On Valentine’s Day when we celebrate love, it’s hard for me to wrap my mind around where the love could have possibly been in the hearts and minds of the teachers who allowed nooses to be displayed in their Long Island middle school classrooms. According to The Grio and several other news source outlets, “Three… Continue reading I Think We Have Integrated Ourselves into Oblivion
In my November 5th post, In Mixed Ability Classrooms, Who Is Really Doing the Teaching, I reiterated my contention that it’s very difficult for teachers to work effectively in a classroom where students come in with wildly different levels of preparedness. This post triggered intense pushback on Facebook from teachers, who insisted they had been… Continue reading Should Teachers Forbid Students From Learning Outside of School? What Happens When They Do?
Glenn Mason is a former CPA who spent over 25 years in a variety of roles in corporate America. He is presently a New York City public high school teacher. This is in his twelfth academic year in his newfound career and his fourth guest post with New York School Talk. “Mister, can I speak… Continue reading It’s The Two-Sided Teacher! Meet the Grizzly Bear and the Teddy Bear.
This is a difficult post to write, but I’m up for because my voice must be heard. This issue pertains not only to me, but to any other teacher for whom what you’re about to read rings true. I’m not comfortable sharing specific details, but I will say that recently life is happening to me… Continue reading My Health or My Careers: How Do I Choose? Why Do I Have To?
This is a guest post by my friend and colleague Lane Wright, Director of Policy Analysis at Education Post. He is focused on telling stories that help families understand how their schools are doing, how to make them better, and how policy plays a role. He’s a former journalist and former press secretary to Florida’s governor.… Continue reading Teachers, Can You Explain This Survey to Me? Because I’m Really Confused.
On June 19th, author Nora Raleigh-Baskin paid a visit to my students and me at our school to discuss her life and her book, Ruby on the Outside. If you read my blog posts regularly, you know that I am very transparent with my students and many of them know that my husband is incarcerated. Through… Continue reading The Power of School Author Visits for Our Students
“It’s weird to read something about myself that I’m not sure I’ll understand,” my partner admitted after reading a critical analysis essay I had composed about one of Richard Wright’s short stories. It mainly focused on transgenerational trauma within the African-American community, of which I am not a member. “What do you mean?” I asked.… Continue reading A Teacher Wonders, “Am I Repressing My Students’ Voices?”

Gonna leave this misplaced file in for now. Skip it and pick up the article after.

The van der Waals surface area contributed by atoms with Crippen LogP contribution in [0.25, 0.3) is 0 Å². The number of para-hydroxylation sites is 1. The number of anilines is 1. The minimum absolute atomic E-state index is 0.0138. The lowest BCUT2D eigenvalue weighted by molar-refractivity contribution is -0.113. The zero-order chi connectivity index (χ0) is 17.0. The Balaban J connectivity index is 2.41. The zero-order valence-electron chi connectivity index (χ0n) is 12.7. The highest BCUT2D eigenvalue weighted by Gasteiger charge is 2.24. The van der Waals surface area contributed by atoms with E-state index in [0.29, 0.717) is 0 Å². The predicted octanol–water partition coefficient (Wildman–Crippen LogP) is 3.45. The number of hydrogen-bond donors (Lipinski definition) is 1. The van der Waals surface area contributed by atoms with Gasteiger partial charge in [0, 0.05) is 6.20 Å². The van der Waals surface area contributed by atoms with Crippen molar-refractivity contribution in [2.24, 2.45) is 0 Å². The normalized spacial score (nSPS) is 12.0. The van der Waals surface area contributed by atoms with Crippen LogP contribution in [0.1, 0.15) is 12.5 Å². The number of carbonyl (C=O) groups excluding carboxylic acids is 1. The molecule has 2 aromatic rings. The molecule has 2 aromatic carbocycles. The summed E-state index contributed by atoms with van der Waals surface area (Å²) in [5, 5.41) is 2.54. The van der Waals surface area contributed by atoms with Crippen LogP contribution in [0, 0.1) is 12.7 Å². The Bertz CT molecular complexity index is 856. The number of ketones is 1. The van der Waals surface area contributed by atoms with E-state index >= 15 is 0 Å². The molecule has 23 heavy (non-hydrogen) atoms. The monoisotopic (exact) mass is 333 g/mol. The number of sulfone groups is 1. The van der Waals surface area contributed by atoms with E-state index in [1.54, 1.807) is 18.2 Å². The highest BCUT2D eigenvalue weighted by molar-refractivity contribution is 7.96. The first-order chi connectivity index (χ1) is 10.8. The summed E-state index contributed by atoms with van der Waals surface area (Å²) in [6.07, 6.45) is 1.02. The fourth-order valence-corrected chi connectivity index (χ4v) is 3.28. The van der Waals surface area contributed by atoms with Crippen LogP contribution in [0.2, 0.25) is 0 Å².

Whenever I mention how long I’ve been teaching or the ways in which I’ve observed how we can improve the teaching profession and education overall, I’m almost always, like clockwork, met with the suggestion that I become an assistant principal or principal. Is moving to administration the only logical next step in a teacher’s career?… Continue reading From Teacher to Administrator: The Only Logical Next Step?
Educators for Excellence-New York and The Education Trust–New York today filed a Freedom of Information Law (FOIL) request to the New York City Department of Education seeking the public release of data on placement of teachers from the Absent Teacher Reserve . (For New York School Talk coverage of ATR, go here.) The full FOIL… Continue reading Ed Trust and Educators for Excellence File For Info on Where NYC DOE Placed Teachers from the Rubber Room
(This is a guest post from Raymond Ankrum, Sr., the Executive Director of Riverhead Charter School. It was originally published here on his blog.) SUNY, a nationally recognized charter school authorizer for New York State has recently made headlines for approving a new, innovative approach of allowing its high-performing charter schools to certify their own teachers. Charter schools in recent… Continue reading This School Leader Considers SUNY’s Controversial Plan to Allow Charter Schools To Certify Their Own Teachers